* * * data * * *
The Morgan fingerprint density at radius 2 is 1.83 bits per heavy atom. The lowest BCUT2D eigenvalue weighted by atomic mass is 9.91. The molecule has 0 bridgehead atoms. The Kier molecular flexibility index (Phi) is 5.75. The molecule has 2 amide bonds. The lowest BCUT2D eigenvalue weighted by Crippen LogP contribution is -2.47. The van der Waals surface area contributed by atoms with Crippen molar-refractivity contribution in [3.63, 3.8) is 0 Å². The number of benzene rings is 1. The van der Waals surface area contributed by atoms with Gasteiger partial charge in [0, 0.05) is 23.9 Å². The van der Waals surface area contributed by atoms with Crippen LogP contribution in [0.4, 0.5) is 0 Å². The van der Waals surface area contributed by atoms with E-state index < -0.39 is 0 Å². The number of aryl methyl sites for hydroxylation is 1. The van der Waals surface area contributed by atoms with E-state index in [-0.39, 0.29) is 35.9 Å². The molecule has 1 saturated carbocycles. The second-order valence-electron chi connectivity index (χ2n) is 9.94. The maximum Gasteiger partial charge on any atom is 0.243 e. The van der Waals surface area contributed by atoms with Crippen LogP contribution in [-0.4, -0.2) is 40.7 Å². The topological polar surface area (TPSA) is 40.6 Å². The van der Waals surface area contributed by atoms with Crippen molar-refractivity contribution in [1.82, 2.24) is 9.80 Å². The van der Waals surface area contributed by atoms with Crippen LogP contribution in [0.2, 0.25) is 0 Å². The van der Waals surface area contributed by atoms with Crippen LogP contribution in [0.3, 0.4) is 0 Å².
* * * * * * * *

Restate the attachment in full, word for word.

The Morgan fingerprint density at radius 2 is 1.83 bits per heavy atom. The lowest BCUT2D eigenvalue weighted by atomic mass is 9.91. The molecule has 0 bridgehead atoms. The Kier molecular flexibility index (Phi) is 5.75. The molecule has 2 amide bonds. The lowest BCUT2D eigenvalue weighted by Crippen LogP contribution is -2.47. The van der Waals surface area contributed by atoms with Crippen molar-refractivity contribution in [3.63, 3.8) is 0 Å². The number of benzene rings is 1. The van der Waals surface area contributed by atoms with Gasteiger partial charge in [0, 0.05) is 23.9 Å². The van der Waals surface area contributed by atoms with Crippen LogP contribution in [0.4, 0.5) is 0 Å². The van der Waals surface area contributed by atoms with E-state index < -0.39 is 0 Å². The number of aryl methyl sites for hydroxylation is 1. The van der Waals surface area contributed by atoms with E-state index in [-0.39, 0.29) is 35.9 Å². The molecule has 1 saturated carbocycles. The second-order valence-electron chi connectivity index (χ2n) is 9.94. The maximum Gasteiger partial charge on any atom is 0.243 e. The van der Waals surface area contributed by atoms with Crippen LogP contribution in [-0.4, -0.2) is 40.7 Å². The topological polar surface area (TPSA) is 40.6 Å². The van der Waals surface area contributed by atoms with Crippen molar-refractivity contribution in [1.82, 2.24) is 9.80 Å². The van der Waals surface area contributed by atoms with Crippen LogP contribution in [0.2, 0.25) is 0 Å². The van der Waals surface area contributed by atoms with Crippen LogP contribution in [0.3, 0.4) is 0 Å².